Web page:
“Made in France”

The BIC Matic Classic 0.7mm

BIC Matic Classic

Introduction

Today: A mechanical pencil from France, the BIC Matic Classic 0.7mm. Probably their most simple pencil [1]On the high-end of BIC’s spectrum you’d find the BIC AI and the BIC Rondo, which has been removed from local shops and from their catalogue, so I assume you will only be able to get the … Continue reading. It’s main advantages, according to the packaging (click on the images of the packaging to enlarge, the thumbnails are rather small):

  • No need to sharpen and
  • Writes 2x nore than a graphite pencil.

 

Value for money

In April I bought a pack with three pencils in my local Morrisons (a supermarket chain from the North of England) for £1.50 (~$2.30; €1.75). £1.50, that’s very cheap – per pencil it’s cheaper than a typical, branded woodcased pencil. If you by the Matic in bulk you can get it even cheaper (i.e. ridiculously cheap). Other lead diameters (0.5 mm and 0.9 mm) and other looks (e.g. a girly, dotted version) are also available.

Matic Colours

 

About the BIC Matic

BIC Matic ClassicThe clip colours of the “default version” currently on sale in Europe remind  me very much of Lamy’s limited edition colours Aquamarine and Lime [2]The Lamy pens in these colours sell extremely well and are sought after. The BIC colours don’t match the Lamy colours exactly, but without a direct comparison they look pretty similar.. The colours used for the clips seem to have changed since this pencil has been reviewed by Pencil Revolution and Dave’s Mechanical Pencils, but the reason for the colour change might be geographical rather than temporal. I haven’t used this pencil in the past, but my pencils’ erasers perform very well, unlike Dave’s specimens. This could indicate that the quality of the eraser might have improved …or the quality of the eraser might vary depending on the origin of the pencil [3]It seems to be produced (or has been produced) in at least four different countries..

These pencils don’t seem to be as common in the UK or Germany as they are in the USA or New Zealand …or France, I noticed this pencil in the French TV series Spiral (Engrenages).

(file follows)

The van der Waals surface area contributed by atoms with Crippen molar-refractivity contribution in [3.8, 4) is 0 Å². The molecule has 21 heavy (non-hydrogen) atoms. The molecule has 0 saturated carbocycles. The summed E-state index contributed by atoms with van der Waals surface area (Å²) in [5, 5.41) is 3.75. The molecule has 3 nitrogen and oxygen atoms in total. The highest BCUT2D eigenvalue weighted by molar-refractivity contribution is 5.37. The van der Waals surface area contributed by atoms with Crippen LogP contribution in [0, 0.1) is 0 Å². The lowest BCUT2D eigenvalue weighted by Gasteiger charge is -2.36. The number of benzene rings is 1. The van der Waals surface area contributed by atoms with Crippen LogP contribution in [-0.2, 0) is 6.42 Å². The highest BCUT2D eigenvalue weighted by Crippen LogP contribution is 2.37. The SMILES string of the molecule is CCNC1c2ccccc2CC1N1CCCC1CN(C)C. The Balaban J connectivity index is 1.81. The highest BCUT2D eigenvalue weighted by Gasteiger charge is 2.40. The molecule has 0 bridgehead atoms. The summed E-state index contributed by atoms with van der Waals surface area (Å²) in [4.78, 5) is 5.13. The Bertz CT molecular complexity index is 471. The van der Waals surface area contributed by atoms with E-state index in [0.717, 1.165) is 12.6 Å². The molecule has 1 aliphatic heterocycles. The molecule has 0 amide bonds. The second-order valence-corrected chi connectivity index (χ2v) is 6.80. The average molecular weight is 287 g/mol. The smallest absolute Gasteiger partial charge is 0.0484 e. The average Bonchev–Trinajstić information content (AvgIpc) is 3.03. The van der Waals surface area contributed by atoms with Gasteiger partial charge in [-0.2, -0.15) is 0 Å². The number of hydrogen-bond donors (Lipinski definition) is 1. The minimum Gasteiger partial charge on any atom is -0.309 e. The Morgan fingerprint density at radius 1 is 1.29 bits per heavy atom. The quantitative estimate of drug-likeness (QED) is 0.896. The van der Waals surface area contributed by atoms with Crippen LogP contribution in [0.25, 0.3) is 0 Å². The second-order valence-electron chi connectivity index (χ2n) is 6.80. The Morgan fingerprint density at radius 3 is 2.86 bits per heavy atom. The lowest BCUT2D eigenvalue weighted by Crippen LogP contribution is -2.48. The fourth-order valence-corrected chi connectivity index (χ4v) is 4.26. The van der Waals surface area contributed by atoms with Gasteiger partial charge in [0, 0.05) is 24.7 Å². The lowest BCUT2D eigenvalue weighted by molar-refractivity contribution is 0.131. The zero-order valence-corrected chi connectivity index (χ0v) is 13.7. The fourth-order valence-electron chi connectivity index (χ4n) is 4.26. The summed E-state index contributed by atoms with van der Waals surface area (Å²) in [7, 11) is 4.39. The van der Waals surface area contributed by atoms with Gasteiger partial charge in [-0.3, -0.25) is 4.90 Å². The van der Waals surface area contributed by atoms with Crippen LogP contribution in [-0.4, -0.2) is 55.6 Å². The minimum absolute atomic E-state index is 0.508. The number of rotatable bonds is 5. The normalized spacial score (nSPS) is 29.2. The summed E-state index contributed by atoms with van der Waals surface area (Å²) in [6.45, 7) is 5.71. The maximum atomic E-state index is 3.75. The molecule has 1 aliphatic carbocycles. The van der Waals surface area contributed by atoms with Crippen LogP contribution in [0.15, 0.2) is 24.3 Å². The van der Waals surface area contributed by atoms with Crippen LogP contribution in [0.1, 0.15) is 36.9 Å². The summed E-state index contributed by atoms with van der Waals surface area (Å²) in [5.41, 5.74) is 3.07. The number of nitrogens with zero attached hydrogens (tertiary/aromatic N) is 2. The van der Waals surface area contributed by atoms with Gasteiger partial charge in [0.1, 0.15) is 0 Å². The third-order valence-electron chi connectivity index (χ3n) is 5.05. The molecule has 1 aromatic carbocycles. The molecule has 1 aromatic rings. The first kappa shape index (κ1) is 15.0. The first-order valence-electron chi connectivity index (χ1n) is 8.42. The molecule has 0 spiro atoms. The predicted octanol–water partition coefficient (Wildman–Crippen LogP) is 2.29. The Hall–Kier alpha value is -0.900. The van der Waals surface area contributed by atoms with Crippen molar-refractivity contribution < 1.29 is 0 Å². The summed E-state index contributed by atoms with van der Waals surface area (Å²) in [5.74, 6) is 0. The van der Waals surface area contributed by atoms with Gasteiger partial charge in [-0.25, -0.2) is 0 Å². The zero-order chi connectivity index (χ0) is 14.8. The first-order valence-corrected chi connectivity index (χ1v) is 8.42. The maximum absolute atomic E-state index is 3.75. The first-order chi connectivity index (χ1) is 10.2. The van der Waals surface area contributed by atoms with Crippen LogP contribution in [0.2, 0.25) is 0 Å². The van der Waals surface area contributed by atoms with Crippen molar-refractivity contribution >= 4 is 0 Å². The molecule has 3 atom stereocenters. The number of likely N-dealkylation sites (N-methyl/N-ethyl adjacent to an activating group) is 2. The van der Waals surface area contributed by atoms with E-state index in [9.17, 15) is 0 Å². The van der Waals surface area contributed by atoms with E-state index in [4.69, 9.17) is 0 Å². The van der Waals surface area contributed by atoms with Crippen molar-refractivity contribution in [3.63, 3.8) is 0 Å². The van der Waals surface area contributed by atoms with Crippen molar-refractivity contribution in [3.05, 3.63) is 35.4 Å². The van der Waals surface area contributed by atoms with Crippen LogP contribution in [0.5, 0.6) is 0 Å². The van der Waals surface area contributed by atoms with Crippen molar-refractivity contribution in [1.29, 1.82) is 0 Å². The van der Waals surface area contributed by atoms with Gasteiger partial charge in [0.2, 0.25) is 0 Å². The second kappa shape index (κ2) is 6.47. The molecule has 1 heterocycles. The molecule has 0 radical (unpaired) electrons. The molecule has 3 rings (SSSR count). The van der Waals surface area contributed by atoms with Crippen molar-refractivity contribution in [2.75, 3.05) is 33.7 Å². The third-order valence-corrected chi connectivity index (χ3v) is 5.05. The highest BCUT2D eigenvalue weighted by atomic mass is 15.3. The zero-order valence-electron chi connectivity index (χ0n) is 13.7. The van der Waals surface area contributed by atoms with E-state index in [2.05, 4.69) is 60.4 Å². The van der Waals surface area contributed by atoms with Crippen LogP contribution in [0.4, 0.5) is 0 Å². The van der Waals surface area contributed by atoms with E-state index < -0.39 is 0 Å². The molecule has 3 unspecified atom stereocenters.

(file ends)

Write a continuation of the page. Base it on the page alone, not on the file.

Tintin using a BIC Matic (Image © Son et Lumière)
Tintin using a BIC Matic (Image © Son et Lumière)

I’ve often seen similar looking, but different, pencils with a similar grip section supplied as no name stationery in offices or supplied as freebies usually with company logos printed on them, but the BIC Matic isn’t a common sight here.

The Matic and the Noris

Looking at them my first thought was that they’d be uncomfortable to hold because they are so slim, but actually they aren’t. With more than 8.0 mm at the grip section and more than 7.5 mm at the at the body their diameter is bigger than that of typical hexagonal pencils (7 mm edge to edge, 7.5 mm vertex to vertex).

 

Writing 2x moreWrites 2x more

What about the claim that this pencil writes 2x more than a graphite pencil? This might be an accurate claim for many users, but will largely depend on how you use your pencils [4]I’m taking the softness of the lead out of the equation. The provided lead seems to be a standard lead which behaves like many other HB leads). The length of the three leads per Matic added together is twice the length of the lead in a woodcased pencil. The “2x claim” is actually the same on the 0.5 mm and on the 0.9 mm version of BIC’s mechanical pencil, so it’s probably based on the overall length of the leads provided.

In reality your use would determine how much of the graphite you’re actually using. If you sharpen your woodcased pencil a lot you might not even use all of the central 0.7 mm of the lead, but if you don’t sharpen that often and rotate the pencil you might be using more than the central 0.7 mm of your pencil’s lead.

Arnaud, the intern, using a BIC Matic (Image © Son et Lumière)
Arnaud, the intern, using a BIC Matic (Image © Son et Lumière)

 

Want to double the 2x more?

If you see the statement “writes 2x more” as a personal challenge that you want to top this paragraph will explain what you need to do to double the BIC Matic‘s 2x writing with a normal, woodcased pencil. The trick is to use as much of the central part of the lead as possible. The central part you use should have a diameter of at least 1 mm. Done? Congratulations. You have now used twice as much of the lead (0.385 mm3 per mm of lead for the Matic compared to 0.785 mm3 for the woodcased pencil). In the following picture you can see a Black feet Indian Pencil with a diameter of more than 1 mm for the “unused” part of the “lead cone”. By rotating the pencil after every few words of writing the average writer should easily be able to produce a line of about 0.4 mm width, or even less if you rotate the pencil more often.  You also wouldn’t want to waste graphite when sharpening, so if you really want to increase your use the graphite you could a sharpener with a point adjuster to avoid removing graphite from the central part of the lead [5]A great discussion of the percentage of graphite used in a woodcased pencil can be found at Lexikaliker.. A suitable sharpener is the Deli 0668 – other sharpeners with point adjusters are available from DUX, M+R, Dahle, Carl and other manufacturers. Finally, to avoid wasting the last few centimetres of the pencil: use a pencil extender.